e-patients are involved in their health – they’re informed, typically very educated and they’re paving the way for a revolution in patient engagement. And contrary to popular belief, the ‘e’ doesn’t stand for ‘electronic’ – it’s intentionally ambiguous, which leaves plenty to the imagination.
Naturally, there are downsides to these new, engaged, empowered and connected patients. Read on to find out what they are and how you can prepare yourself once e-patients go mainstream.
The first of the e-patient downsides is already an oft-publicized phenomenon. Cyberchondria is a nosophobic condition resulting from the marriage of hyperchondria and sites like WebMD.
While it’s generally positive for patients to become more engaged and informed about their health and whatever conditions they may (or may not) suffer from, digesting large amounts of information with a negative mindset may result in dramatic personality changes and a dismal approach to health.
Not to mention, cyberchondriacs may self-diagnose and later self-medicate, which can be disastrous. And when more than 6 million Americans research their potential medical conditions daily, the healthcare system may have a massive problem on its hands.
The paranoia associated with cyberchondria can be assuaged, however. Check with your patients, review facts and myths associated with certain conditions, and expound on what differentiates clusters of conditions with similar symptoms.
Also, reassure patients and don’t order an unnecessary test for your more Google-compulsive ones. Oh, and please discourage the use of forums like Yahoo! Answers, reminding patients that they don’t want advice from a middle school kid with some ridiculous pseudonym.
The ‘e’ in e-patient has been associated with myriad words reminiscent of the uplifting jargon found in New Age periodicals – equipped, enabled, empowered, emancipated, engaged.
While positive attitudes do wonders for patients’ health, too much confidence in their own knowledge and research can make e-patients a bit arrogant. You don’t want patients who think they know more about how to treat themselves than you do.
First, elicit information from your patients. Informed e-patients like to discuss their conditions, sharing insights and knowledge about their symptoms that benefit your understanding of their state, as well as elucidate treatment options.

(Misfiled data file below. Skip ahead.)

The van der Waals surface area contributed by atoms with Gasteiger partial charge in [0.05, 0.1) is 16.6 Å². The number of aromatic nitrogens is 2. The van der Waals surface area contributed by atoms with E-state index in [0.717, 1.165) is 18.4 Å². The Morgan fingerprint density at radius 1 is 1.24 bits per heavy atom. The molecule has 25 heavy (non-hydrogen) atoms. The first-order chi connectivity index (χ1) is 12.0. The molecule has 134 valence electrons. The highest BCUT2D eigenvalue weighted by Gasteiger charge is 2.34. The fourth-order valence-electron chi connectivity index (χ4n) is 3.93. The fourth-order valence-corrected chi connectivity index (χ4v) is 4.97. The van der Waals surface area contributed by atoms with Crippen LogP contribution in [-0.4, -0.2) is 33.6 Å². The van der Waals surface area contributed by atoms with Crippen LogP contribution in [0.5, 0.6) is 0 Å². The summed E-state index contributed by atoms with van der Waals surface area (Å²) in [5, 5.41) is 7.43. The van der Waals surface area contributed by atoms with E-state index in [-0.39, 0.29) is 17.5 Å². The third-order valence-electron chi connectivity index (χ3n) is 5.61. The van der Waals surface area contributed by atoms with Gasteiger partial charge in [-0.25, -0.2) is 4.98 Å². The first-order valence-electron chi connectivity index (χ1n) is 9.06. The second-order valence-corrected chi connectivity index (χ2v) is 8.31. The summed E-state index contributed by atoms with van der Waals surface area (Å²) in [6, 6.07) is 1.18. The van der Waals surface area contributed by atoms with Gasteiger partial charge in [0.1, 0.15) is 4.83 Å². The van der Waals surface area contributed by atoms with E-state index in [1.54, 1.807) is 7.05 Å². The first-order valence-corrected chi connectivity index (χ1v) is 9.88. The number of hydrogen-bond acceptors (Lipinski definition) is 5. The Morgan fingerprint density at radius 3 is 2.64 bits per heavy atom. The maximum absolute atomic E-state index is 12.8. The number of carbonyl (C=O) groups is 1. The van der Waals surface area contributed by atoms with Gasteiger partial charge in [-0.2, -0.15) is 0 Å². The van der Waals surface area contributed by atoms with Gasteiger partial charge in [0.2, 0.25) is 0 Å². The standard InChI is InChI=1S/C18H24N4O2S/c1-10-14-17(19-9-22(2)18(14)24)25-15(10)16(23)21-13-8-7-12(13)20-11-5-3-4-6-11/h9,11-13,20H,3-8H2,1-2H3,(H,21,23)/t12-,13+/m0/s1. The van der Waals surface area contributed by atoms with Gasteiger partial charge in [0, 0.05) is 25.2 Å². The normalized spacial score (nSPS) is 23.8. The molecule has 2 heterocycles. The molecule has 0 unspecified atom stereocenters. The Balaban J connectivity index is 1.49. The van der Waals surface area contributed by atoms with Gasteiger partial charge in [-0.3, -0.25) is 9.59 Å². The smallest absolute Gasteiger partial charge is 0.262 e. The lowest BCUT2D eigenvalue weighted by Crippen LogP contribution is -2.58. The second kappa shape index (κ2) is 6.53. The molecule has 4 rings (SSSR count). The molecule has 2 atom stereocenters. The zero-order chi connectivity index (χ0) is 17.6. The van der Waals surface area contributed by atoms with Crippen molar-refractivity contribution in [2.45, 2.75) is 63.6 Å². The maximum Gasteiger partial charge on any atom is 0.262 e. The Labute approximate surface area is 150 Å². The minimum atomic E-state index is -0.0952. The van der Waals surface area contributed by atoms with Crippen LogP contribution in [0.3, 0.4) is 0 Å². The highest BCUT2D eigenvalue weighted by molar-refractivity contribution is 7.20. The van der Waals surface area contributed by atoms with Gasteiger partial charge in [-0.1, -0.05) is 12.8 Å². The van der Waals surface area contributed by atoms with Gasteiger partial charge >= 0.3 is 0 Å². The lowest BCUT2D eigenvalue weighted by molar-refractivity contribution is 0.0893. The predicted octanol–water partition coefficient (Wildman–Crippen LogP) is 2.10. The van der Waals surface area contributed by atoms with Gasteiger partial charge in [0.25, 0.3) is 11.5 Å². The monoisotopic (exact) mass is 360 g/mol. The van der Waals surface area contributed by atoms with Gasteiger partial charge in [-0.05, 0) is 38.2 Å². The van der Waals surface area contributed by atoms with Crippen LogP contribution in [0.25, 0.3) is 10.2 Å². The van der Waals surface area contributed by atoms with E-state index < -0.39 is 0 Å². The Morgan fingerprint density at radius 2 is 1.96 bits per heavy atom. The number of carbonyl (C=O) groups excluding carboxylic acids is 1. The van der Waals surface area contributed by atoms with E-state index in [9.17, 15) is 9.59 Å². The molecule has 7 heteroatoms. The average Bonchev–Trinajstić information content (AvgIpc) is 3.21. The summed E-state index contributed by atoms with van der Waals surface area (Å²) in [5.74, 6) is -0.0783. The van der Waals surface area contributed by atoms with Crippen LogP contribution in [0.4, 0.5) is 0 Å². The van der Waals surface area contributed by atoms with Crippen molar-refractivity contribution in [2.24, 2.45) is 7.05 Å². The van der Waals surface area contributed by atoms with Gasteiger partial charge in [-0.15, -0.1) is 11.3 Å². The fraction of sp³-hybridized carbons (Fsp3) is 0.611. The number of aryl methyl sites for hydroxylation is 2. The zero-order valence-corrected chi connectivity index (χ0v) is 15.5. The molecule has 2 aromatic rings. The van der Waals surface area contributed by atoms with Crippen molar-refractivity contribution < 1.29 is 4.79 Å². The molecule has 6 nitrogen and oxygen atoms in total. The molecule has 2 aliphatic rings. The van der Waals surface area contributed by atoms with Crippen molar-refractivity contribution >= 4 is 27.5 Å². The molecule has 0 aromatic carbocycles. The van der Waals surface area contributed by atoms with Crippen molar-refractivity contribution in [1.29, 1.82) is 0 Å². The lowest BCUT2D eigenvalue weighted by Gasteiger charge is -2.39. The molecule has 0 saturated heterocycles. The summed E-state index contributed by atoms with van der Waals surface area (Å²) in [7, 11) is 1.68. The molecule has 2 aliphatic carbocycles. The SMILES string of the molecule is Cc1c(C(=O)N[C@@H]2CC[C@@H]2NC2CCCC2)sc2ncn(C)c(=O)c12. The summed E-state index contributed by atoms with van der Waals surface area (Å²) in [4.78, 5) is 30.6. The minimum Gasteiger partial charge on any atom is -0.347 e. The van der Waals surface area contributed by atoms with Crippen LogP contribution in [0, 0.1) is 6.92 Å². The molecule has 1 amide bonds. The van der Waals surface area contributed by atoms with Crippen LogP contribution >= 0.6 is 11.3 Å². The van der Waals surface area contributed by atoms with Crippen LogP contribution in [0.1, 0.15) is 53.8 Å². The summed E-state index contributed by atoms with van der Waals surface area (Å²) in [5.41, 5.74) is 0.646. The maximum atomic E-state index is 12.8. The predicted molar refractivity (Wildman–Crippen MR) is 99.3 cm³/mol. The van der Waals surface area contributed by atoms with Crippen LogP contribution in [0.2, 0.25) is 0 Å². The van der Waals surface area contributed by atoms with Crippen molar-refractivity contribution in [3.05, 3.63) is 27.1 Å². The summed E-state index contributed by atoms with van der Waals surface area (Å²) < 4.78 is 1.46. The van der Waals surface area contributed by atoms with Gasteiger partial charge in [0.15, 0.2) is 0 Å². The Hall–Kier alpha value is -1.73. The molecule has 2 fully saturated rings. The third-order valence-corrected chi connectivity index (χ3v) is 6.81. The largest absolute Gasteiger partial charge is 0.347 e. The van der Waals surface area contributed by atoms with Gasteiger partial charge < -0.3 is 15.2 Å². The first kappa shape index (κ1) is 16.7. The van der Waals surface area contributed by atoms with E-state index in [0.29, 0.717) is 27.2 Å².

Afterwards, your best bet is to remind them of aspects of their regimens they can take full of control of and regulate. For instance, for conditions with dietary requirements, like diabetes, enlighten them on the dangers of the condition, misconceptions they may have encountered during their research and how being informed can improve their daily lives.
Then, encourage e-patients to take diets into their own hands and instill a sense of responsibility, which gives them more of a purpose to keep digesting data. In other words, balance the e-patient ‘e’ words with your own lexicon – elicit, enlighten and encourage.
e-patients are well versed about their health, which usually leads to better healthcare. In some cases, they may be aware of some details regarding their conditions that are new to you. This isn’t something to be bitter about. Instead, leverage this knowledge and use it to your benefit.
First, it wouldn’t hurt to vet your patients’ medical information resources. The e-patient’s wealth of knowledge is like a diamond in the rough, especially when considering how many patients you see yearly and just how little time you get to dedicate to their personal health information. But too much of it can be derived from misguided sources.
If you steer the e-patient in the right direction – teach e-patients how to think more like a doctor, how to interpret medical information and the mechanisms behind how certain conditions improve and worsen – you can effectively teach them how to perform certain aspects of your job for you, making both your lives easier.
Have you encountered e-patients at your practice yet?Tweet